Thing 16: Mapping & Geolocation Tools

INTRODUCTION

lego men exploring a map
photo credit: Dunechaser via photopin cc

When I start exploring maps and geography apps and tools, I can get lost for hours. Throw in photos and history and you might not see me for days.

With the development of online maps and mobile geolocation apps, there are endless possibilities for educational uses. Whether it’s exploring far flung or nearby locations with street view, viewing historic maps overlaid in Google Earth, building customized “lit trip” maps or pinning scanned historic photos in HistoryPin, there’s something for everyone. So let’s just dive in and explore a bunch of tools and ideas.

TOOLS & IDEAS

Google Maps

Google Maps rolled out a new interface last year. This video gives a nice quick intro to it:

Google Earth

Some Google Earth features are integrated into the new Google Maps interface, but the standalone desktop application has many more features. Create personalized tours of locations related to a book or research project. Turn those tours into video that “flies” from location to location right in Google Earth. Explore 3D views of many cities. Use the history timeline feature to explore changing landscapes over time. Explore the many layers of information that can be overlaid on the maps.

Google Lit Trips

Reading a book or doing a research project with a strong geographic component? You and your students can create tours of the locations mentioned and add photos, notes and more to add further context. This can be done in Google Maps or Google Earth.

History Pin, WhatWasThere, SepiaTown

HistoryPin, WhatWasThere and SepiaTown are sites that encourage users to add their own photos and stories and pin them to locations on an interactive Google map. They offer views of locations over time and insights into the history of a location. Use street views to compare historic views with current views. Check out History Pin in Schools for ideas and instructional materials. The HistoryPin mobile app helps you find photos and information about your surroundings while on the go.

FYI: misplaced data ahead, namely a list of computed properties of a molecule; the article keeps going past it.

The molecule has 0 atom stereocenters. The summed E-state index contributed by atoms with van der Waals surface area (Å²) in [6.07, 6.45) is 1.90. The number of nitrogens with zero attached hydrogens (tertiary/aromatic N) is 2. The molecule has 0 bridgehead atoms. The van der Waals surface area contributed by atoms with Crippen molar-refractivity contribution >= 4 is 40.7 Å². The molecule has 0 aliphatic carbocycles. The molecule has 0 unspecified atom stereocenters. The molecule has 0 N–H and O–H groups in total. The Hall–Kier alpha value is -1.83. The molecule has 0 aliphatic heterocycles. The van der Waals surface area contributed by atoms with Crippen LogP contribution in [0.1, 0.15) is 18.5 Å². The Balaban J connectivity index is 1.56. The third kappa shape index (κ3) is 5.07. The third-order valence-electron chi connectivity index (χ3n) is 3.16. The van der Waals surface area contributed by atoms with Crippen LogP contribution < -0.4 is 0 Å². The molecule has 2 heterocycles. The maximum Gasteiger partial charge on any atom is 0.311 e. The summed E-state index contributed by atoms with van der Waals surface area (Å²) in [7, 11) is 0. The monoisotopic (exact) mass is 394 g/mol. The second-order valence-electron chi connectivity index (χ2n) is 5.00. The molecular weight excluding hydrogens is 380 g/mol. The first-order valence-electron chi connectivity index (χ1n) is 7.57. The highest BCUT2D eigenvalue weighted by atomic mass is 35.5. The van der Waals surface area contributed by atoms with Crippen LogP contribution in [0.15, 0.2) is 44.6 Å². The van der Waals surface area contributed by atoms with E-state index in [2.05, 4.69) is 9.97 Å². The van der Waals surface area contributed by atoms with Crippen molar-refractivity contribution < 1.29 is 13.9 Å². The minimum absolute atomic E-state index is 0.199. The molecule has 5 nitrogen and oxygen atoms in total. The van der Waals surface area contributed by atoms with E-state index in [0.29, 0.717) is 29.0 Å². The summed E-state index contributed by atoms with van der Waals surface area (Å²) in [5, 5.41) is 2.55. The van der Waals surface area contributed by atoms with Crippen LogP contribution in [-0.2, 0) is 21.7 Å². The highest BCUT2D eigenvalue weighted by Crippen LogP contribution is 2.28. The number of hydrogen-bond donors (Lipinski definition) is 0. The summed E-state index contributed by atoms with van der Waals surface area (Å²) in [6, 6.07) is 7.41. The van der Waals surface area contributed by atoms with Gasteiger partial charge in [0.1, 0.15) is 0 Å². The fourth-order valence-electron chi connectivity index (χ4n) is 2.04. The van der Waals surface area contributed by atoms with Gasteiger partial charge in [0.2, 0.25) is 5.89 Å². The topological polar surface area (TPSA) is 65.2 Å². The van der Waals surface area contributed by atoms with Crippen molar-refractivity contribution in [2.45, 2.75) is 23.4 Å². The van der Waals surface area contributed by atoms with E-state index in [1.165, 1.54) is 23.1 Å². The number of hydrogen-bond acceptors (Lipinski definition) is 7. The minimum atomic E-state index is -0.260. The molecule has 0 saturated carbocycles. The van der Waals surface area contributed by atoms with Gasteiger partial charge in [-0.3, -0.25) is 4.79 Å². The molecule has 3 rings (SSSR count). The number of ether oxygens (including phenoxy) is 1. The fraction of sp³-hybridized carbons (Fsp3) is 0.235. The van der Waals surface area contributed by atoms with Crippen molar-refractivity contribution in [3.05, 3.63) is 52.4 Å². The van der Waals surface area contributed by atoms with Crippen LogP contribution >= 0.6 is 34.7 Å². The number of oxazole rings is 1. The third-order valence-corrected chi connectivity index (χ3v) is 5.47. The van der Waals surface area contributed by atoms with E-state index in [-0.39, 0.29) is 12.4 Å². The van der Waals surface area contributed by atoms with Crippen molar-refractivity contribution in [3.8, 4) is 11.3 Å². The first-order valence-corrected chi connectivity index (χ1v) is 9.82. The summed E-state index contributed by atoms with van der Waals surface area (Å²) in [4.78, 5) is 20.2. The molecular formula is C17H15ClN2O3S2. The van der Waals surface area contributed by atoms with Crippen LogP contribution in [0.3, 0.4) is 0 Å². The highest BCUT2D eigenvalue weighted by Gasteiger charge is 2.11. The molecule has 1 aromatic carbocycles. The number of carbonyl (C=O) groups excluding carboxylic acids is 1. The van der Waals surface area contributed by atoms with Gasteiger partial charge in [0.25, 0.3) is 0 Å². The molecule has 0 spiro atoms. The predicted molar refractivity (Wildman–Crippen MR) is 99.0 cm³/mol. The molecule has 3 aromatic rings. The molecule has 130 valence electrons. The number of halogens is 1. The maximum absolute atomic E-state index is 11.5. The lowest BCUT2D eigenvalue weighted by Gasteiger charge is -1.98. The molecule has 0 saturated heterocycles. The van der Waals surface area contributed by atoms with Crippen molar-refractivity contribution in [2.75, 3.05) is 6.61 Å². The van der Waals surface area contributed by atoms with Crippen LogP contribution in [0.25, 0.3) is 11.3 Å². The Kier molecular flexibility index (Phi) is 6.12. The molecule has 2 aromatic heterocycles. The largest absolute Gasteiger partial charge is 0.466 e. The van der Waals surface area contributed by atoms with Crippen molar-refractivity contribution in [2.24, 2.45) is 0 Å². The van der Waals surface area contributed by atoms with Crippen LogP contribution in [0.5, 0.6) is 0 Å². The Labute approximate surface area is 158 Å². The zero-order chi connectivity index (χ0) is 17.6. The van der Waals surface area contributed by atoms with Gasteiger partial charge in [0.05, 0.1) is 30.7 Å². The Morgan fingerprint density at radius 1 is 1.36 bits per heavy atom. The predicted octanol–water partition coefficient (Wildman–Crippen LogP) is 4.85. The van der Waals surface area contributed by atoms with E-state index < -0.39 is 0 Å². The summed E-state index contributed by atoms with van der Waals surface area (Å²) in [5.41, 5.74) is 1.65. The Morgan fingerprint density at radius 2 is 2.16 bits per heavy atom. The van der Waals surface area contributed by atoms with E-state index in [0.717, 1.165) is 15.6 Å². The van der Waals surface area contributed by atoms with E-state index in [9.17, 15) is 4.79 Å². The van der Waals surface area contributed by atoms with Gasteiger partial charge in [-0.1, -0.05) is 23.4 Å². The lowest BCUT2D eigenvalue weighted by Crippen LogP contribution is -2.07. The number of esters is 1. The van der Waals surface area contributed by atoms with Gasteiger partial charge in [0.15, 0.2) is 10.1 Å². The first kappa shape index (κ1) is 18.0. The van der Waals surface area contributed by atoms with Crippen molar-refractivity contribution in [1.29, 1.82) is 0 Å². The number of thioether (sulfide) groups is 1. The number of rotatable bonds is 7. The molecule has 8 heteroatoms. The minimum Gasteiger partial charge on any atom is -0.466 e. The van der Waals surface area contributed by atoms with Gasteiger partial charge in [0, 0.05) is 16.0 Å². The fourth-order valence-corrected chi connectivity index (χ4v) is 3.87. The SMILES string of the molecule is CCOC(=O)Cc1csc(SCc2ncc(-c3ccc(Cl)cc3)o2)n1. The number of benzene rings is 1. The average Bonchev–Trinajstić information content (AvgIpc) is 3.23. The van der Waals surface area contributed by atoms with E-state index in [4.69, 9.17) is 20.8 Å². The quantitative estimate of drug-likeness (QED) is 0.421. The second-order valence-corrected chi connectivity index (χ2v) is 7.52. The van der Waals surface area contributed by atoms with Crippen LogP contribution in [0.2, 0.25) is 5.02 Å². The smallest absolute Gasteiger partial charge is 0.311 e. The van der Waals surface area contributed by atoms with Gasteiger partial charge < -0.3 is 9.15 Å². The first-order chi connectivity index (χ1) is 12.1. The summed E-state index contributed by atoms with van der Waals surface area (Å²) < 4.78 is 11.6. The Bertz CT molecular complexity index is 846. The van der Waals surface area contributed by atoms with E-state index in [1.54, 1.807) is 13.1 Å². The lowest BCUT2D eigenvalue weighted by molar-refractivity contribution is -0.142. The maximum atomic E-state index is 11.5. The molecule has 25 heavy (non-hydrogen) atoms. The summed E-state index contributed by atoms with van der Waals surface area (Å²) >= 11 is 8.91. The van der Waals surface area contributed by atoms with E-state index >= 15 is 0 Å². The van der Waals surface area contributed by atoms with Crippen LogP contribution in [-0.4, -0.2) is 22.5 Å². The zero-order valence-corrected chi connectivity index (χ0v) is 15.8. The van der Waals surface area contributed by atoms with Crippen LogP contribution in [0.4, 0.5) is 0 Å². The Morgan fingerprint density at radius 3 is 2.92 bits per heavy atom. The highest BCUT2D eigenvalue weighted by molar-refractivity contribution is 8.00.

• Contribute: Students can gather, scan & edit their own family photos and old postcards to post to the site. Or work with local historical society or the public library history collection to select photos to share. Images can include descriptions of the photos and stories related to the location.
  • Collaborate: Work with community members to gather history of the area, stories around certain events and so on.
  • Tours & Collections: History Pin has options to create collections of photos around a topic or a tour of locations.
  • Research: These sites are treasure troves of images and stories. There might be photos of locations in books that students are reading or locations they’re studying in history. Students could find information about the towns and countries where their families are from. Or see what their favorite vacation spot looked like in the past.

More Tools and Ideas

LEARING ACTIVITY

Activities:

Try something new or dig deeper into a tool you already love. Have an idea for a project for this year? Get started on it. Some ideas:

  • Learn more about the new Google Maps
  • Create a Lit Trip with Google Earth
  • Explore the fascinating layers of information that can be placed on Google Earth, particularly the Global Awareness layers.
  • Upload a photo to HistoryPin or create a tour there
  • Try your hand at creating a QR code based scavenger hunt
  • Explore some apps for you iOS or Android device

If there are other tools and ideas you’ve wanted to explore, try them. Have fun, explore and most of all, share what works and doesn’t work in your blog post.

Your Blog Post:

  • What tools did you use? How did they work? Share your successes, failures & tips.
  • How might you use these tools with your students?
  • What other teachers could you collaborate with on a map based project?

LOG YOUR LESSON: Don’t forget to log your blog post when you’re done!  When you finish this lesson by fill out the log form. You’ll need the URL of your first blog post to complete the form.


(Credit to the 23 Mobile Things learning project for inspiring this post)

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